Fracture prevalence during an unusual period of snow and ice in the Netherlands
- Publication Type:
- Journal Article
- International Journal of Emergency Medicine, 2014, 7 (1)
- Issue Date:
Files in This Item:
|Fracture prevalence during an unusual period of snow and ice in the Netherlands.pdf||Published Version||179 kB|
Copyright Clearance Process
- Recently Added
- In Progress
- Open Access
This item is open access.
Background: The objective of the current study was to assess the effect of an unusual 10-day snow and ice period on the prevalence of fractures in an emergency department (ED) in the Netherlands. Furthermore, patients with fractures during the snow and ice period were compared to those in the control period with respect to gender, age, location of accident, length of stay, disposition, and anatomical site of the injury. Methods: Fracture prevalence during a 10-day study period with snow and ice (January 14, 2013 until January 23, 2013) was compared to a similar 10-day control period without snow or ice (January 16, 2012 until January 25, 2012). The records of all patients with a fracture were manually selected. Besides this, basic demographics, type of fracture, and location of the accident (inside or outside) were compared. Results: A total of 1,785 patients visited the ED during the study period and 1,974 during the control period. A fracture was found in 224 patients during the study period and in 109 patients during the control period (P <0.01). More fractures sustained outside account for this difference. No differences were found in gender, mean age, and length of ED stay. However, during the snow and ice period the percentage of fractures in the middle-aged (31-60 yrs) was significantly higher than in the control period (P <0.01). Conclusions: The number of fractures sustained more than doubled during a period with snow and ice as compared to the control period. In contrast to other studies outside the Netherlands, not the elderly, but the middle-aged were most affected by the slippery conditions. © 2014 van den Brand et al.; licensee Springer.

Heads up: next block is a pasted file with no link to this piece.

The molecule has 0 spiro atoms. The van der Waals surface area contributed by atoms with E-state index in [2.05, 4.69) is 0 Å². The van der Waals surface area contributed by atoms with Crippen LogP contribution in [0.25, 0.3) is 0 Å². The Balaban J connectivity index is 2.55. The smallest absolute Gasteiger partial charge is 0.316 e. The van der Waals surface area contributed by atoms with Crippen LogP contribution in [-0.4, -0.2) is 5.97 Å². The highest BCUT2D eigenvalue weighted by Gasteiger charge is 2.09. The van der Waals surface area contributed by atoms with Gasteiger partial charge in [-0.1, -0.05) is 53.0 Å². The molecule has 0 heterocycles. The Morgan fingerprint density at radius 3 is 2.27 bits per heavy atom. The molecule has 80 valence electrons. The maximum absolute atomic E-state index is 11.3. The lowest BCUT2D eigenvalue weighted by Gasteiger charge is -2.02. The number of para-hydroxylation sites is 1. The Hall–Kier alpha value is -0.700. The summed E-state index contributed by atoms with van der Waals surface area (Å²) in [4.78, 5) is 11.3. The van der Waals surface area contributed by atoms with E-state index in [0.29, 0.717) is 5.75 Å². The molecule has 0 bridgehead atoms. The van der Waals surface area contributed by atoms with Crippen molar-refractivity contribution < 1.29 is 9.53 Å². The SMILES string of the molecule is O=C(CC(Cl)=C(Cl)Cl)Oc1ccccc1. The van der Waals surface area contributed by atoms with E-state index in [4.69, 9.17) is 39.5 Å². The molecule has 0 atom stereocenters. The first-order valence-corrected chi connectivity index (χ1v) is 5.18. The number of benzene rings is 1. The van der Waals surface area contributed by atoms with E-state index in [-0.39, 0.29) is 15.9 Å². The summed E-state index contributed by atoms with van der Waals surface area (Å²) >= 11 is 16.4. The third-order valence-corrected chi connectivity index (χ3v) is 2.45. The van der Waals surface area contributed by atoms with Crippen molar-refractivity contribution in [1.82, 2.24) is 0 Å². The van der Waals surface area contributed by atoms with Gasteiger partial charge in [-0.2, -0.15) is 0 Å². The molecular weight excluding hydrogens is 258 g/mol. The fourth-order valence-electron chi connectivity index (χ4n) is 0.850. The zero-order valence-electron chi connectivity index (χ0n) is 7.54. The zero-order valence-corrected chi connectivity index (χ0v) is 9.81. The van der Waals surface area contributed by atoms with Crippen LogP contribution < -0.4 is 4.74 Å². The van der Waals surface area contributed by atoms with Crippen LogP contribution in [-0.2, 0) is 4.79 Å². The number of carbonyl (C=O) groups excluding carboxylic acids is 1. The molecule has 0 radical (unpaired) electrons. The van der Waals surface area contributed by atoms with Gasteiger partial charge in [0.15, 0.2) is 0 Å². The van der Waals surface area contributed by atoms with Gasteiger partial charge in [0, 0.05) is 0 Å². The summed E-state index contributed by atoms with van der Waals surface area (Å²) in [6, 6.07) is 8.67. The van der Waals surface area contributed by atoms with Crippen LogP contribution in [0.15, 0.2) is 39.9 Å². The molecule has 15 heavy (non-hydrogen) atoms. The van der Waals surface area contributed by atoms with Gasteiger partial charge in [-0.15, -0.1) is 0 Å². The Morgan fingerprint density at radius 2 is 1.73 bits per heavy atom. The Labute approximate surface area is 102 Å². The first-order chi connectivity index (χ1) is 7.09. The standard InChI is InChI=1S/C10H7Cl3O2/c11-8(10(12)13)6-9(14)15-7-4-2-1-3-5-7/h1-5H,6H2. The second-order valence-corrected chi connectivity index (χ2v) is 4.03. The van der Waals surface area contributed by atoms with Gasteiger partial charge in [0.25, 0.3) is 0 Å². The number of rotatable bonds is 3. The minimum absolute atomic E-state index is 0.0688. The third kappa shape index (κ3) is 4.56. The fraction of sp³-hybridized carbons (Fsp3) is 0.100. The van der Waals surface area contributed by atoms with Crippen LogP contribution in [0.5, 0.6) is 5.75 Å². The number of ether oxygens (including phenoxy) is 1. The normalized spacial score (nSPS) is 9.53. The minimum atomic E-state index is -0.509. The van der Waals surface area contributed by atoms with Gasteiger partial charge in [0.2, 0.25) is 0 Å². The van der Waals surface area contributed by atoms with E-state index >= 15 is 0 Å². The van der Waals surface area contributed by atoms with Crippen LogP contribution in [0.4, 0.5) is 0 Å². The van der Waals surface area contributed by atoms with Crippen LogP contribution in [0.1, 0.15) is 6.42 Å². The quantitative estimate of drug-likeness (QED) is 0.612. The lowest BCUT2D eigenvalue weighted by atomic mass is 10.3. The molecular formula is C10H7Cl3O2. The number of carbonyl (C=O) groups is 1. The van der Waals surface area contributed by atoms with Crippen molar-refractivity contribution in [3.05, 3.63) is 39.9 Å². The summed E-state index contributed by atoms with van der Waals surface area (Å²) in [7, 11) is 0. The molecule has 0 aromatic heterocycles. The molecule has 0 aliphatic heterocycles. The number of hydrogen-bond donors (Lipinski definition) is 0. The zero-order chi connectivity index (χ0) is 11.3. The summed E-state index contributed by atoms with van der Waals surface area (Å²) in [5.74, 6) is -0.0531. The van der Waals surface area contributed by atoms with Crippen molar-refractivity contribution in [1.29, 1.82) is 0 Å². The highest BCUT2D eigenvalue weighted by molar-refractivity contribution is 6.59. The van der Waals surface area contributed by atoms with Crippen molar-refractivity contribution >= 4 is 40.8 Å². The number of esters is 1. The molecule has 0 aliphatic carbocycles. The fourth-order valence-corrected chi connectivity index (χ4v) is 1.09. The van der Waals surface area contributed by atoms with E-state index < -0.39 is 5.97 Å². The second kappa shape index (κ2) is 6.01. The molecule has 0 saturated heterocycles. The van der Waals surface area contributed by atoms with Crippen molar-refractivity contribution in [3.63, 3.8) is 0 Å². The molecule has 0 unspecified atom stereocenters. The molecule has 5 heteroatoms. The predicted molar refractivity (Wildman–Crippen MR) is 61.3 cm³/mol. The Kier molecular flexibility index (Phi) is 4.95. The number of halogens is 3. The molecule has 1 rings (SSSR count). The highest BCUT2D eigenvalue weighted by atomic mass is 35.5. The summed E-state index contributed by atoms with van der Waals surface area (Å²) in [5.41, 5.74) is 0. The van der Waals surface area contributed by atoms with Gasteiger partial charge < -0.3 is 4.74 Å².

Please use this identifier to cite or link to this item: